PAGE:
Yes, of course, because equivalent concentrations of Drug A and penicillin G permitted very different bacterial growth rates. Go on to Item III.

c. The median curative dose of Drug A would be greater than the median curative dose of penicillin G.

No. Go back and restudy the data in Table II.

d. The therapeutic index of bacitracin would be greater than that of Drug A.

No; we have absolutely no evidence that permits us to make this inference. In fact your knowledge of bacitracin’s toxicity should have prevented you from making this inference in the first place. Try again.

e. None of the above.

Well, you might be 75% correct, but you still missed. Study the data again.

III. From the data available, you can conclude that:

a. Less than 50% of Drug A is metabolized in the body after its parenteral administration, as is true for sulfisoxazole and other commonly used sulfonamides

No. You’re right about the sulfonamides, but the data suggest that, after eight half-lives, as much as 70% of the dose of Drug A was metabolized. Try again.

b. The administration of probenecid would be expected to decrease the fraction of Drug A that is metabolized, as is true for penicillin G

Come now, probenecid inhibits the renal tubular secretion of organic acids, not their metabolism, which might well be increased if they remain in the body longer in the presence of probenecid. However, probenecid does prolong the duration of penicillin G action. Go back to Item III.

c. When, administered orally, Drug A would be ineffective as an antibacterial agent, as is true for penicillin V or ampicillin

No. We don’t really know whether all of an orally administered dose of Drug A would be destroyed in the stomach or not, do we? Only 80% of penicillin G is destroyed by this mechanism. At any rate, the virtues of penicillin V and ampicillin include their stability at gastric pH. Try again.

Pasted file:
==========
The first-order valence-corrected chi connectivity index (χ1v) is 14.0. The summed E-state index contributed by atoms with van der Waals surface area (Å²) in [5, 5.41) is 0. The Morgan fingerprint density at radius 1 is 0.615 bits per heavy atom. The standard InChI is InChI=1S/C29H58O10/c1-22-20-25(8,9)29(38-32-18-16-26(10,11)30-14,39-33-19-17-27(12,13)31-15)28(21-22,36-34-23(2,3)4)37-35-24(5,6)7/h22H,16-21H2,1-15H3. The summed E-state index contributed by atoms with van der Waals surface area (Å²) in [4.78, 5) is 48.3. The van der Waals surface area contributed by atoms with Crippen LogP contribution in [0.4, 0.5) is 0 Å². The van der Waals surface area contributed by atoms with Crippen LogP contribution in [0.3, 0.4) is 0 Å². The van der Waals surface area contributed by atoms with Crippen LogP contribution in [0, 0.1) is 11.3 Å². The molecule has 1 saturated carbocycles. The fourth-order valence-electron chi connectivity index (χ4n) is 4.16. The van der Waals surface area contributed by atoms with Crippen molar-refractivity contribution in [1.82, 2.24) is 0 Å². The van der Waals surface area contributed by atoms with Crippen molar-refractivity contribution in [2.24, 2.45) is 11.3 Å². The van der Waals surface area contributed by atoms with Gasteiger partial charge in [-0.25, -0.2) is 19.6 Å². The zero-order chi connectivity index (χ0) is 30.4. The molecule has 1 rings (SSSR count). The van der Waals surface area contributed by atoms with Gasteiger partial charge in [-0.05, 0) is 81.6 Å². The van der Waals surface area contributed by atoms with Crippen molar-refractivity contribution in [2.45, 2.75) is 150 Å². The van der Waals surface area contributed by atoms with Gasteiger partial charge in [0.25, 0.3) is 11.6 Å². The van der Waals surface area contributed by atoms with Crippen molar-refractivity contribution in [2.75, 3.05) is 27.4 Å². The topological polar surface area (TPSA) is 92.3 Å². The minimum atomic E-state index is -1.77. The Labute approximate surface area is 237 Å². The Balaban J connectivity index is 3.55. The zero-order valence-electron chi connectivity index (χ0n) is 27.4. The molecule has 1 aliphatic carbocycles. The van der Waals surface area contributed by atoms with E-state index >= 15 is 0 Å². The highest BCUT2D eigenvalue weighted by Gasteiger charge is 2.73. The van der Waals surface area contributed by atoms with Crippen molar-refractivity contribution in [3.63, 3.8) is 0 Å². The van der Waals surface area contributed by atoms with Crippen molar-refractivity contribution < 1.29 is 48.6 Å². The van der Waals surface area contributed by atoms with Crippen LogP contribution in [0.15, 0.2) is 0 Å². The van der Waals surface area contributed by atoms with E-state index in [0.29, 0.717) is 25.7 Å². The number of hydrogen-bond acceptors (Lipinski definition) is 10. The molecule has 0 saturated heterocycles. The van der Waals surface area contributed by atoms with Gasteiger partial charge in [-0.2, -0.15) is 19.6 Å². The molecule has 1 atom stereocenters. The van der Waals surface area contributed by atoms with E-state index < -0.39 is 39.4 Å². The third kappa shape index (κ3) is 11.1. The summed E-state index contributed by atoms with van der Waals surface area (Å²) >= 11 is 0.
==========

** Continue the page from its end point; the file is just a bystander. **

d. It would require much greater doses of Drug A for effective oral administration than for effective parenteral administration, as is true for penicillin G

Yes. This would seem to be a perfectly reasonable inference. Go on to Item IV.

e. Drug A will be effective in the treatment of brain abscesses caused by penicillin G-resistant staphylococci, when administered intravenously

No. We really don’t have any evidence that Drug A can cross the blood-brain barrier, although we cannot be sure that it cannot. Try again.

IV. From the data available in the Tables above, and from your knowledge of other bacterial agents, it can be concluded that:

a. Drug A, like methicillin and oxacillin, is hydrolyzed by beta-lactamase

No. There is good reason, from the data in Table I, to infer that Drug A is NOT susceptible to beta-lactamase; moreover, methicillin and oxacillin are known not to be susceptible to beta-lactamase. Go back to Item IV.

b. Drug A, like ampicillin, tetracycline, and ciprofloxacin, is a broad-spectrum antibiotic

No. Well, you’re right that ampicillin and the others have wide spectra of antibacterial efficacies, but we have no evidence for Drug A beyond a few Gram-positives, do we? Try again.

c. Drug A, like erythromycin, is effective against Gram-positive organisms

Well, you’re half-right. Now identify the other correct answer. Go back to Item IV.

d. Drug A, like chloramphenicol, inhibits protein synthesis at the transcriptional level

No. You’re right about chloramphenicol , but we can’t make any such inference about Drug A yet. Go back to Item IV.

e. Drug A, like streptomycin, is bacteriocidal

No. You are right about streptomycin and Drug A being bacteriocidal (for Drug A because the number of organisms following incubation was less than at the beginning of the experiment). However, you are only half-way to answering the question. Go back to Item IV.

f. Two of the above are equally plausible

Good, if you identified answer choices c and e as correct, you can now go on to Item V.

V. You can infer, from the available data, that the plasma half-life of Drug A in a patient with renal insufficiency (after parenteral administration) would be:

a. Shorter than that in the normal subject, as would be expected for chloramphenicol

No. Come now, renal insufficiency is not known to shorten the half-life of any substance. At any rate, renal insufficiency does not affect the persistence of microbiologically active chloramphenicol in the body, because it is primarily cleared by glucuronide conjugation in the liver. Go back to Item V.